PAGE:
A candy-striped spider feeding on an unlucky sand wasp while its perch mates sleep on, apparently blissfully unaware of the horror below.

In other cases however, we came upon perches whose whole cohort of sleepers had been massacred by a single spider! Now our curiosity turned to the behaviour of the spiders, who we suspected were able to subdue these large, otherwise well-defended (with venomous stings) prey by sneaking up on them while they were sleeping and too cold to defend themselves.

A death scene at dawn: the results of nocturnal marauding by a candy-striped spider (Enoplognata sp.). Photo: Sean McCann (Figure 1 from Scott & McCann 2023)

We now wanted to know who these spiders were, and what was known about their predation behaviour. The details are all in the paper, but the short version follows.

Candy-striped spiders (Enoplognatha ovata and E. latimana) come in three colour forms.

Candy-striped spiders are introduced to North America from Europe, and they can be extremely abundant in many habitats. They come in three colour varieties, and while the genetics of this polymorphism has been worked out, not much attention has been paid to their behaviour. Most of what we know about their predation is based on the observations of William Bristowe, an English naturalist who studied about these spiders almost 100 years ago. He described the following foraging tactics:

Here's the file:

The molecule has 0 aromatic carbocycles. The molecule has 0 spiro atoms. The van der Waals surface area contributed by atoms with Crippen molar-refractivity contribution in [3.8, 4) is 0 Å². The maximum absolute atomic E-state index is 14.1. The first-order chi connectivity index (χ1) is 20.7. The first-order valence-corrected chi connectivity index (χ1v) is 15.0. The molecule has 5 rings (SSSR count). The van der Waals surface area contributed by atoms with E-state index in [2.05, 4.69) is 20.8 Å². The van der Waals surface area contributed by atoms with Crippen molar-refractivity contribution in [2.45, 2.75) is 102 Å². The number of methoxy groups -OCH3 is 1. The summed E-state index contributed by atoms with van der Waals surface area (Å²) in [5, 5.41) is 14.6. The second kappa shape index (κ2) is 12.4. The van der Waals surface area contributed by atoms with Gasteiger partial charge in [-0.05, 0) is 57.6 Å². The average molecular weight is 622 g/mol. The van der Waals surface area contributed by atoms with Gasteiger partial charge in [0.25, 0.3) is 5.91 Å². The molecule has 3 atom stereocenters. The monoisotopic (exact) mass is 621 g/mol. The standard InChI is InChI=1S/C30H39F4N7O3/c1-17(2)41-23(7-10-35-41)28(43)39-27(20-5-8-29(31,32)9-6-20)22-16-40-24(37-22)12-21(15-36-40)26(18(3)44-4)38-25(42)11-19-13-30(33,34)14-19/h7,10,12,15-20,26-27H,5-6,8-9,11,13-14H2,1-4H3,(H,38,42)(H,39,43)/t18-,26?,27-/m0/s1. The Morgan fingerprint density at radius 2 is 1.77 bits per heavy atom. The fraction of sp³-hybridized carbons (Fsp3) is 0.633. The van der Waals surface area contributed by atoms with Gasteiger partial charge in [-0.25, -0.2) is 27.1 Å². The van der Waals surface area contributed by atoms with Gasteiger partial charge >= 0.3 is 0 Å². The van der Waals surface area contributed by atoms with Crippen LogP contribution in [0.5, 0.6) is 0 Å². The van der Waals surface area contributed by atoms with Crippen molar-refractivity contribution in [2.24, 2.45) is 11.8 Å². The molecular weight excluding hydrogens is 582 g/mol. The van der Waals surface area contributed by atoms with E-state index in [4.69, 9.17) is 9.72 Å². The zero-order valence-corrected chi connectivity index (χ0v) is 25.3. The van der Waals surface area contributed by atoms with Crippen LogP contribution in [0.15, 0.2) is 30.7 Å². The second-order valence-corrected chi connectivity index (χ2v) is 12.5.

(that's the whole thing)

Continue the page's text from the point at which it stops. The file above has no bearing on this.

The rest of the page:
Web-based ambush. Like other members of the family Theridiidae, candy-striped spiders build messy tangle webs, often under flowers. When day-flying insects land on the flowers to feed on nectar and make contact with her silk threads, the lurking spider will rush out to wrap the prey with strong, sticky silk.

A candy-striped spider with a sparse tangle-web under yarrow has captured a wasp that landed on the flowers to feed on their nectar.

Web invasion for kleptoparasitism (stealing prey) and araneophagy (spider-eating). Sometimes, candy-striped spiders connect their webs to those of neighbouring spiders to eavesdrop on the vibrations produced by prey insects. At our field site, they would often have lines connecting their webs to those of black widows, and creep onto the web to try to steal prey from their much larger relatives (black widows are in the same family of tangle-web weavers: Theridiidae). They also sometimes eat the spiders themselves!

A very bold candy-striped spider whose web connects with that of her neighbour, a black widow, attempts to prey on both the web owner while she is in the process of wrapping a large spider (a male foldingdoor spider, Antrodiaetus pacificus) recently caught in her web. This attempt was ultimately unsuccessful.
Here a candy-striped spider preys on black widow spiderlings before they have a chance to disperse from their mother’s web.